I'm a student, so I don't have nearly as much time for leisure reading as I'd like. If I manage to read an entire course book instead of just the assigned chapters, I'll review that here, too.
Scholarly and thoroughly researched, Gay New York charts the development of the gay subculture of New York from the late 19th century to the 1930s and the changing conceptions and stereotypes around same-sex attraction and gender variance - inextricably linked through the early social conception of gay men and women as gender-variant. Though confining itself to gay male subculture, the text can't help but brush lesbian history, and also functions as a history of the city's night life during the same period.
The book probably rightly deserved a full fourth star but I'm contrary, and wish to protest the fact the book had nothing to say about the distinction between homosexuality and pederasty, or anything at all about the possibility of what we'd now call transsexuality or bisexuality.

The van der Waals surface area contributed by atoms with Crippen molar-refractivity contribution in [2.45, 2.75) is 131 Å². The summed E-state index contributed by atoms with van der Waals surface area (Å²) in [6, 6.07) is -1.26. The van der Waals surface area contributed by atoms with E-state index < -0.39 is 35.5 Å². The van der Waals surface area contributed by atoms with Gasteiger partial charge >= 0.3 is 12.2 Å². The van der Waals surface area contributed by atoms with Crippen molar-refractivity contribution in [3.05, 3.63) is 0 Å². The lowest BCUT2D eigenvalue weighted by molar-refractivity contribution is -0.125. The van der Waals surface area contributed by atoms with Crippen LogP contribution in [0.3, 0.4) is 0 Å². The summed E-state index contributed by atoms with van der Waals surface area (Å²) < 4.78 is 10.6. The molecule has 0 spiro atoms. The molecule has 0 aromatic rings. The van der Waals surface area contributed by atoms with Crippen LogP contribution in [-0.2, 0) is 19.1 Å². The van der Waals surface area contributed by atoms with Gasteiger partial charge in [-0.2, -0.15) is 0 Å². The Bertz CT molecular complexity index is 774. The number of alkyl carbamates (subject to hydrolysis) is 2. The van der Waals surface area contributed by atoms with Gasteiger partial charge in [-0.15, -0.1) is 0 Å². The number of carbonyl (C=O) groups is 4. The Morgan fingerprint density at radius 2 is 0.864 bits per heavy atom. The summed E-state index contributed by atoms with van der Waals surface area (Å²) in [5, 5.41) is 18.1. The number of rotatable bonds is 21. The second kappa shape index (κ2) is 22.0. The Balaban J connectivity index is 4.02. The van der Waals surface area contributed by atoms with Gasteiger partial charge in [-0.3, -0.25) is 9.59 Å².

I'd excuse it on the grounds that the author was using the definitions of he era, except he wasn't - people who would have identified as fairies, queer or inverts by their own testimony were all labeled "gay men" or "homosexual men". I don't believe the word "transsexual" ever came up, and "bisexual" was only in reference to the 19th century use, meaning gender variant, which in turn meant anyone who experienced same-sex attraction. Since the modern view had to be mentioned in order to clarify the content when it came to homosexuality, the lack of mention of bi- or transsexuality smacks of erasure. We've come full circle in this sense - from Krafft-Ebing claiming all people attracted to other people of their assigned sex are trans, to Chauncey ignoring the existence of trans people altogether in favour of classing them all as gay.
Nonetheless, this is a book I devoured because of the insight it gave to the history of modern Western conceptions of same-sex attraction, and a great follow-up to Asbury's The Gangs of New York as a history of that city's social life. I'm hoping to find a lesbian history of the same period to fill in the gaping blank.